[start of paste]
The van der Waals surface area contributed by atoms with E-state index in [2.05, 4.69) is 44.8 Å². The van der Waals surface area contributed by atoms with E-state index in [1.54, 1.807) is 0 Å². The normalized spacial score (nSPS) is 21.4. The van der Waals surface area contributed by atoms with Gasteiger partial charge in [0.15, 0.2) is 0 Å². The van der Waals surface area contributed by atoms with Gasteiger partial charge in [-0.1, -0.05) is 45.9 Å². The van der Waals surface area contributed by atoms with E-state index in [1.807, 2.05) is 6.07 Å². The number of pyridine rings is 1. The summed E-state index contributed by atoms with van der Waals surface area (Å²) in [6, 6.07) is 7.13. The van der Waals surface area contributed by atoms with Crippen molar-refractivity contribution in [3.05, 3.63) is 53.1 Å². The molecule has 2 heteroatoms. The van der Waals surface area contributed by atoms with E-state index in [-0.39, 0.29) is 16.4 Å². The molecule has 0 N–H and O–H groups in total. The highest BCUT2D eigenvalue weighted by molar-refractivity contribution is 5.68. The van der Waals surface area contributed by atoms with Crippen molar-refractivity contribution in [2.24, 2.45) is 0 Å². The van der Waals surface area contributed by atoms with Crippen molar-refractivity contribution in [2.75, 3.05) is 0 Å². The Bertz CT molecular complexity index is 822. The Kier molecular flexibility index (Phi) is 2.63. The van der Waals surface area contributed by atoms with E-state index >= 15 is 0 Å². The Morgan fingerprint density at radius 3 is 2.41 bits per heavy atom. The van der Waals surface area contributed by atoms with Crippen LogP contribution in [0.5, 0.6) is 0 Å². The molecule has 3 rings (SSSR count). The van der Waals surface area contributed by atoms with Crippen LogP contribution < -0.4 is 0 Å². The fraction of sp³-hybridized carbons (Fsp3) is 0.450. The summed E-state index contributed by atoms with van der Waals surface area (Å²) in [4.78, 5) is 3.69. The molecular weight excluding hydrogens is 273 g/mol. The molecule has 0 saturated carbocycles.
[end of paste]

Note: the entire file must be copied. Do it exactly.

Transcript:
The van der Waals surface area contributed by atoms with E-state index in [2.05, 4.69) is 44.8 Å². The van der Waals surface area contributed by atoms with E-state index in [1.54, 1.807) is 0 Å². The normalized spacial score (nSPS) is 21.4. The van der Waals surface area contributed by atoms with Gasteiger partial charge in [0.15, 0.2) is 0 Å². The van der Waals surface area contributed by atoms with Gasteiger partial charge in [-0.1, -0.05) is 45.9 Å². The van der Waals surface area contributed by atoms with E-state index in [1.807, 2.05) is 6.07 Å². The number of pyridine rings is 1. The summed E-state index contributed by atoms with van der Waals surface area (Å²) in [6, 6.07) is 7.13. The van der Waals surface area contributed by atoms with Crippen molar-refractivity contribution in [3.05, 3.63) is 53.1 Å². The molecule has 2 heteroatoms. The van der Waals surface area contributed by atoms with E-state index in [-0.39, 0.29) is 16.4 Å². The molecule has 0 N–H and O–H groups in total. The highest BCUT2D eigenvalue weighted by molar-refractivity contribution is 5.68. The van der Waals surface area contributed by atoms with Crippen molar-refractivity contribution in [2.24, 2.45) is 0 Å². The van der Waals surface area contributed by atoms with Crippen molar-refractivity contribution in [2.75, 3.05) is 0 Å². The Bertz CT molecular complexity index is 822. The Kier molecular flexibility index (Phi) is 2.63. The van der Waals surface area contributed by atoms with E-state index >= 15 is 0 Å². The Morgan fingerprint density at radius 3 is 2.41 bits per heavy atom. The van der Waals surface area contributed by atoms with Crippen LogP contribution in [0.5, 0.6) is 0 Å². The molecule has 3 rings (SSSR count). The van der Waals surface area contributed by atoms with Crippen LogP contribution < -0.4 is 0 Å². The fraction of sp³-hybridized carbons (Fsp3) is 0.450. The summed E-state index contributed by atoms with van der Waals surface area (Å²) in [4.78, 5) is 3.69. The molecular weight excluding hydrogens is 273 g/mol. The molecule has 0 saturated carbocycles.